General Information

Background

Correctional Service Canada (CSC) was formed in 1979 through the amalgamation of the Canadian Penitentiary Service and the Parole Board of Canada. Learn more about CSC’s history and background.

CSC is an agency within the Public Safety Portfolio.  The Portfolio brings together key federal agencies dedicated to public safety, including the Royal Canadian Mounted Police, the Parole Board of Canada, the Canada Border Services Agency, the Canadian Security Intelligence Service, and three review bodies, including the Office of the Correctional Investigator. Correctional Service Canada reports to Parliament through the Minister of Public Safety.

CSC has the fundamental obligation to contribute to public safety by actively encouraging and assisting offenders to become law-abiding citizens, while exercising reasonable, safe, secure and humane control. It does this by operating under the rule of law – in particular, the Corrections and Conditional Release Act (the CCRA), which provides its legislative framework. The Commissioner of CSC has the authority, extending from the CCRA, to issue directives, procedures and guidelines to carry out the agency’s operations.

CSC also has a variety of directives and procedures to exercise reasonable, safe, secure and humane control.  Learn more about CSC's policy and legislation.

Responsibilities

CSC contributes to public safety by administering court-imposed sentences for offenders sentenced to two years or more. This involves managing institutions (penitentiaries) of various security levels and supervising offenders on different forms of conditional release, while assisting them to become law-abiding citizens. CSC also administers post-sentence supervision of offenders with Long Term Supervision Orders for up to 10 years.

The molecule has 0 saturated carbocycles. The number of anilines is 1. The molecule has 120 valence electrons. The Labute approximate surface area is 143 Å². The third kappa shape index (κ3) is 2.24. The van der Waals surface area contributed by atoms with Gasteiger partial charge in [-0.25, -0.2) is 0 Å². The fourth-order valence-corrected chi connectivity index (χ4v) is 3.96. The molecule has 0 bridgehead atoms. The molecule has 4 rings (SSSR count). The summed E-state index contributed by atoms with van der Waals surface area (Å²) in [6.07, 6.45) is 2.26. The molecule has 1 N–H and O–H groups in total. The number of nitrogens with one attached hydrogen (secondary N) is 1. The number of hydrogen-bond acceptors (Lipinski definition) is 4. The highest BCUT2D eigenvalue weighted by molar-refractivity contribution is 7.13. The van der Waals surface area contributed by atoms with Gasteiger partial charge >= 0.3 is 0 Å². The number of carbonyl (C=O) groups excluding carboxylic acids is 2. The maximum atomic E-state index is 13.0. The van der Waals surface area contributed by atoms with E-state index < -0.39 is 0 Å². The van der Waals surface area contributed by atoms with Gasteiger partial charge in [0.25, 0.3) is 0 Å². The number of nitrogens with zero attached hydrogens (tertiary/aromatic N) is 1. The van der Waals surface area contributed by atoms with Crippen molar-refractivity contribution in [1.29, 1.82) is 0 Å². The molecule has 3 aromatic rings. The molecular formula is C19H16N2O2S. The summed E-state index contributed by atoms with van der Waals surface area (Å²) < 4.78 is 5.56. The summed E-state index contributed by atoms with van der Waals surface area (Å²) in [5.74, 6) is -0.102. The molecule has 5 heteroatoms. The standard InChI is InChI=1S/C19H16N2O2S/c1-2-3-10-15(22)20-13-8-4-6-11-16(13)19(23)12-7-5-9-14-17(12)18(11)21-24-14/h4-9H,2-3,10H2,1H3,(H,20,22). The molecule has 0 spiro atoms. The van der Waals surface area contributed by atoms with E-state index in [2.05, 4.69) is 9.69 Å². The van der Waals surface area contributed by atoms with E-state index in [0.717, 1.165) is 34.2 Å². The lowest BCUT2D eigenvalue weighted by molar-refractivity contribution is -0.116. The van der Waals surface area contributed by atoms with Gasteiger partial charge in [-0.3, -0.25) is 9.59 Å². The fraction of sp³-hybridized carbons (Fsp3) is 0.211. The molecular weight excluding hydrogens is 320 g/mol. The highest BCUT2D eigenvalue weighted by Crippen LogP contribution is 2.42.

CSC provides services across the country, from large urban centres with their increasingly diverse populations, to remote Inuit communities across the North. CSC manages institutions, mental health treatment centres, Aboriginal healing lodges, community correctional centres and parole offices. In addition, CSC has five regional headquarters that provide management and administrative support and serve as the delivery arm of CSC's programs and services. CSC also manages an addictions research centre, a correctional management learning centre, regional staff colleges and a national headquarters.

Learn more about CSC’s organization.

CORCAN, a Special Operating Agency of CSC, provides work and employability skills training to offenders in institutions in order to enhance job readiness upon their release to communities, and to increase the likelihood of successful reintegration. CORCAN also offers support services at 53 community-based employment locations across Canada to assist offenders on conditional release in securing employment. CORCAN's services are provided through partnership contracts internally (CSC and CORCAN) as well as externally with other government organizations, Non-Governmental Organizations, and private enterprises.